The golf swing has many components to it, and thus uses a multitude of muscles with each swing of the golf club. Throughout your entire golf swing, your wrist and forearm muscles are fully engaged from holding and guiding the golf club, but the rest of your body is active and firing various muscles as well. Here are the five different phases of a golf swing and some of the major muscles that are activated during each phase for a right-handed golfer:
• Back swing – Mainly your mid to upper back muscles, such as the Trapezius (Traps), Subscapularis, Serratus, and Latissimus Dorsi (Lats) are engaged on the right side. Your Hamstrings are also firing on the right side. On your left side, the Erector Spinae (back extensors) and Abdominal Obliques are contracting.
• Forward swing – Your Pectoralis muscles are pulling your swing forward, along with the assistance of the Serratus and Lat muscles on the right. On the left, your Traps and Rhomboids are working. Your right Gluteus Maximus and Hamstrings are engaged, as well as your left Quads muscles.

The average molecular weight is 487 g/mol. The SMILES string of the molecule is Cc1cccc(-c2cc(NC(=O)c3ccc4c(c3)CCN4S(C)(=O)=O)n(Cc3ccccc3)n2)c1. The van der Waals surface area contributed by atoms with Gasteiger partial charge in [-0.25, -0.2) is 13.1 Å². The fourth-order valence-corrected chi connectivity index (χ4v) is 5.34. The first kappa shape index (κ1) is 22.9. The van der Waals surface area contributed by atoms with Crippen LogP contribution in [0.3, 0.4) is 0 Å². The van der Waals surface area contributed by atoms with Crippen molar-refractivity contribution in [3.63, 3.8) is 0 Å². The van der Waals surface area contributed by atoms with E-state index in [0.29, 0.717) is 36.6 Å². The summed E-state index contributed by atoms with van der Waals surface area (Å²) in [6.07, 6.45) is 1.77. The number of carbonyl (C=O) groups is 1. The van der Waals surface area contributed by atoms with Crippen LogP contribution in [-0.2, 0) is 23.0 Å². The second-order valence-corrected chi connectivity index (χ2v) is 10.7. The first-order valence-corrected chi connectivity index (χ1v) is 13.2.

• Acceleration – Your Pectoralis muscles are both active, as well as the right Abdominal Obliques and Gluteus Medius. On the left, your Hamstrings and Gluteus Maximus are engaged.
• Early Follow Through – Your Pectoralis muscles are still working, along with the rotators cuffs muscles on both sides with the right Subscapularis and the left Infraspinatus being the primary muscles engaged. Your right Gluteus Medius and Abdominal Obliques are still firing while you left Quads and Hamstrings are active.
• Late Follow Through – As your club is decelerating, your right Subscapularis, Serratus, and Lats are the most active muscles that are engaged. On your left, the Pectoralis and Infraspinatus are working. Your right Gluteus Medius and Quads are firing, as well as your left Hamstrings and Quads.
• Sore Wrist and Forearms
• Elbow pain
• Shoulder pain
• Back Pain
• Glute and Hip Pain
• Tight Hamstrings
• Sore Quads
As with any sport or physical activity, it is always important to properly warm up your body and the muscles that you will be using before playing to help prevent injuries. It is also a good idea to do a cool down and do some stretching afterwards. If you have weak muscles in any of the key muscles that are engaged during your round of golf, it would be wise to talk to a personal trainer or physical therapist to create a strength training program to strengthen those muscles, as well as enhance your game. Massages are always a great way to bring balance back to your body after activities, too, and will help keep you swinging.